|US5483827 *||Jun 3, 1994||Jan 16, 1996||Computer Methods Corporation||Active integrated circuit transponder and sensor apparatus for sensing and transmitting vehicle tire parameter data|
|US5731754 *||Mar 10, 1995||Mar 24, 1998||Computer Methods Corporation||Transponder and sensor apparatus for sensing and transmitting vehicle tire parameter data|
|US5790016 *||Jan 15, 1997||Aug 4, 1998||Algonquin Scientific, Llc||Tire pressure sensing system|
|US5801068 *||Nov 7, 1996||Sep 1, 1998||Ford Global Technologies, Inc.||Hermetically sealed microelectronic device and method of forming same|
|US6087930 *||Feb 22, 1994||Jul 11, 2000||Computer Methods Corporation||Active integrated circuit transponder and sensor apparatus for transmitting vehicle tire parameter data|
|US6124787 *||May 15, 1998||Sep 26, 2000||Algonquin Scientific, Llc||Tire pressure sensing system|
|US6127629 *||Oct 3, 1994||Oct 3, 2000||Ford Global Technologies, Inc.||Hermetically sealed microelectronic device and method of forming same|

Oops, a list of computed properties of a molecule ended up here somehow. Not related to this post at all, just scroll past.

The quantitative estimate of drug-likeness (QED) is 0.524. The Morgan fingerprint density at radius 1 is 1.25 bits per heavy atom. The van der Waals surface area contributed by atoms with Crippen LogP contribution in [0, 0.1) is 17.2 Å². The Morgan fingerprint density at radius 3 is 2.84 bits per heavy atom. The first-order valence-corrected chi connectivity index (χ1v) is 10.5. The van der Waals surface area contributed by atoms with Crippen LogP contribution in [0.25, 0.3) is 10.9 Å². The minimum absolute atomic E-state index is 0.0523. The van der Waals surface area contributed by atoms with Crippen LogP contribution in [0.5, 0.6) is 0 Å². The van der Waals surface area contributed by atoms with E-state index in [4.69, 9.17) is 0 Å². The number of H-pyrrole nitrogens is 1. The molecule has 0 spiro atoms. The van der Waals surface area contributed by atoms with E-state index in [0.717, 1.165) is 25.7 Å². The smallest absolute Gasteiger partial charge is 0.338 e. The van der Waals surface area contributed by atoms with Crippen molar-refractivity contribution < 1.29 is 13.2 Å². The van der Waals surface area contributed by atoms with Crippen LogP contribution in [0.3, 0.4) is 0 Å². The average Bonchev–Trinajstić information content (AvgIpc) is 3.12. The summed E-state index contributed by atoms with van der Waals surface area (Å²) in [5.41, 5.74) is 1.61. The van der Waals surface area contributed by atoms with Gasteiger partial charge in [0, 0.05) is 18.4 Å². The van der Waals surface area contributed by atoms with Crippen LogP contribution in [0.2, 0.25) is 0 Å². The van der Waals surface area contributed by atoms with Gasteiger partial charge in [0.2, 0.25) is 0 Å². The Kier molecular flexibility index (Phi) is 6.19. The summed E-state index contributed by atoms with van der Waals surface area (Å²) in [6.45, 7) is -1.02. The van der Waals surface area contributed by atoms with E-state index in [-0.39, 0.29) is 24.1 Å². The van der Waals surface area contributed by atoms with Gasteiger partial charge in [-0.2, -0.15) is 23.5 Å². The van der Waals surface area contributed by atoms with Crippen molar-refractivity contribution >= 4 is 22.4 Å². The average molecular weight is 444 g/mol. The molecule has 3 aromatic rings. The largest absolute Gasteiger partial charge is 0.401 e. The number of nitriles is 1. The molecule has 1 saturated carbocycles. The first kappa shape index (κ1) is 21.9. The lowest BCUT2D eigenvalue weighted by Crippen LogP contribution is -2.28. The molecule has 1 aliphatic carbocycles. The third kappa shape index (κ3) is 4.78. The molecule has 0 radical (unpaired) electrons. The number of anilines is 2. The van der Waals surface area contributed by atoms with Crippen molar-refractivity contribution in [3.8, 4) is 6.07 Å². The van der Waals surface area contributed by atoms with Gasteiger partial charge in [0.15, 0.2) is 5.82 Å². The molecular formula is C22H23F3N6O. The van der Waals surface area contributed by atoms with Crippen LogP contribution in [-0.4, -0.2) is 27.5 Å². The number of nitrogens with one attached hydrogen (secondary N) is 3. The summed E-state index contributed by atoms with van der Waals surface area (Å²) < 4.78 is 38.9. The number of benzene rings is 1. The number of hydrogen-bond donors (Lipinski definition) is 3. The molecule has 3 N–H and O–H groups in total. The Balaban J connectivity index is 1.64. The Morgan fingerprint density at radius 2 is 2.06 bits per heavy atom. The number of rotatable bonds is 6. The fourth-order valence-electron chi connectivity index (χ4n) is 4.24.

|US6335690||Aug 27, 1999||Jan 1, 2002||Algonquin Scientific, Llc||Fluid sensing system|
|US6338284 *||Feb 12, 1999||Jan 15, 2002||Integrated Sensing Systems (Issys) Inc.||Electrical feedthrough structures for micromachined devices and methods of fabricating the same|
|US6362732||Oct 29, 1999||Mar 26, 2002||Algonquin Scientific Llc||Tire pressure sensing system|
|US6369712||Dec 21, 2000||Apr 9, 2002||The Goodyear Tire & Rubber Company||Response adjustable temperature sensor for transponder|
|US6412977||Apr 14, 1998||Jul 2, 2002||The Goodyear Tire & Rubber Company||Method for measuring temperature with an integrated circuit device|
|US6437551 *||Nov 1, 2000||Aug 20, 2002||The Regents Of The University Of California||Microfabricated AC impedance sensor|
|US6445053 *||Jul 28, 2000||Sep 3, 2002||Abbott Laboratories||Micro-machined absolute pressure sensor|
|US6534711||Apr 14, 1998||Mar 18, 2003||The Goodyear Tire & Rubber Company||Encapsulation package and method of packaging an electronic circuit module|
|US6543279||Apr 14, 1998||Apr 8, 2003||The Goodyear Tire & Rubber Company||Pneumatic tire having transponder and method of measuring pressure within a pneumatic tire|